Five things that are (probably) cheaper in the city than in your hometown

Bruce Watson

Earlier this year, my wife and I moved from the wilds of Southwest Virginia to New York City. Our greatest fear wasn't crime, filth, or the possibility that our daughter would grow up with a New York accent. Rather, we were worried that everything was going to cost a fortune and that we would end up having to go to the poor house. Well, so far, so good. Admittedly, some things are more expensive than they were in Virginia. However, most things aren't. For anyone considering a move to the city, here's a quick list of reasons to consider the switch. And so, without any further ado, here are Five Things That Are (Probably) Cheaper in the City Than in Your Hometown.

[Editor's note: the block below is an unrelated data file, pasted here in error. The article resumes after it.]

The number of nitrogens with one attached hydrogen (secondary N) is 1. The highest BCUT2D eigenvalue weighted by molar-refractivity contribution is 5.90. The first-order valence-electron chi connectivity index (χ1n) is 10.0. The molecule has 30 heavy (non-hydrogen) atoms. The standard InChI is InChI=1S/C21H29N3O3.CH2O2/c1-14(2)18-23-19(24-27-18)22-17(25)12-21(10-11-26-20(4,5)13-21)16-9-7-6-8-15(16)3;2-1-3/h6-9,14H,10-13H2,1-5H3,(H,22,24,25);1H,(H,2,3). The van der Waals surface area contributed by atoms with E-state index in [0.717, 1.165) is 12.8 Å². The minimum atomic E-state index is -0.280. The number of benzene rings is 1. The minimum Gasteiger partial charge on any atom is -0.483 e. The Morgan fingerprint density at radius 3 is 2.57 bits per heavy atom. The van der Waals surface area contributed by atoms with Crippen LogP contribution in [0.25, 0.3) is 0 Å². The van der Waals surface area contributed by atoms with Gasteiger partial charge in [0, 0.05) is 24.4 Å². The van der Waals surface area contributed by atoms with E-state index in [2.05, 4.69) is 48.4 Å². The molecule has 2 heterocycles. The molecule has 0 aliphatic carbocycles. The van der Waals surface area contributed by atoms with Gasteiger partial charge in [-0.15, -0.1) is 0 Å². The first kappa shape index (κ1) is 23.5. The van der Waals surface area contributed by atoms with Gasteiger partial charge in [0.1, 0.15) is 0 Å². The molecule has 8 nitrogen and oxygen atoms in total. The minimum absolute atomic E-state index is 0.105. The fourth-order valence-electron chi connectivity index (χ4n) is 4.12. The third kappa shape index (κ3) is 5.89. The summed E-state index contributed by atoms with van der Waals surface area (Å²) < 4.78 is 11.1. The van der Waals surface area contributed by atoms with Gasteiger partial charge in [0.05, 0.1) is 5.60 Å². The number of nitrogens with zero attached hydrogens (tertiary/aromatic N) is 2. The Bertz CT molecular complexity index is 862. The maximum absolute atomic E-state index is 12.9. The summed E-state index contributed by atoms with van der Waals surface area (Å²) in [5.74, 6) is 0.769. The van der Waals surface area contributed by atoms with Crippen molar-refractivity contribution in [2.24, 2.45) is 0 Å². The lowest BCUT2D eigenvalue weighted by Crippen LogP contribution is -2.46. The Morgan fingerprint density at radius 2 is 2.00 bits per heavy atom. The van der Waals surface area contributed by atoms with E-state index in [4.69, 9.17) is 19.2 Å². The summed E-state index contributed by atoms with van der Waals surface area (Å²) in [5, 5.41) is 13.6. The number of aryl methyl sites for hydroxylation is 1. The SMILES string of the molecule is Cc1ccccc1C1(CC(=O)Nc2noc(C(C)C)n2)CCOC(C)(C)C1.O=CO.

Fresh Produce: This may seem a little counter-intuitive. However, between the fruit and vegetable vendors that are all over town and the farmer's markets that many cities host, there are plenty of places to get good deals on produce. In New York, a key spot to visit is the Farmer's market in Union Square. Every weekend, farmers, cheesemakers, and bakers from across New York and New Jersey travel to the city to sell their wares. The prices are sometimes a bit steep, but no more than you could expect to pay in a suburban supermarket. Best of all, when you're done shopping, you can wander around all the artists' stalls. If you don't want to be bothered with Farmer's markets, there are always the fruit and vegetable stalls. These guys are all over the place. Some are attached to corner convenience stores or bodegas, but many are free-standing carts situated at major intersections and public areas. The key to shopping at stalls lies in finding a reputable vendor and making sure that he recognizes you. To do this, look over the available vendors carefully. If they try to hard-sell you, or won't let you inspect the goods, run like hell. Once you've found your guy, visit him during his slow hours. Ask his name. Comment on his shoes. Start a conversation. What you want to do is make sure he remembers you next time. After you've established a rapport, ask him for any specials, and let him pick your fruit for you. If he gives you a cruddy orange, be sure to complain. Doing this will indicate that you intend to continue the relationship, and will encourage him to keep your business.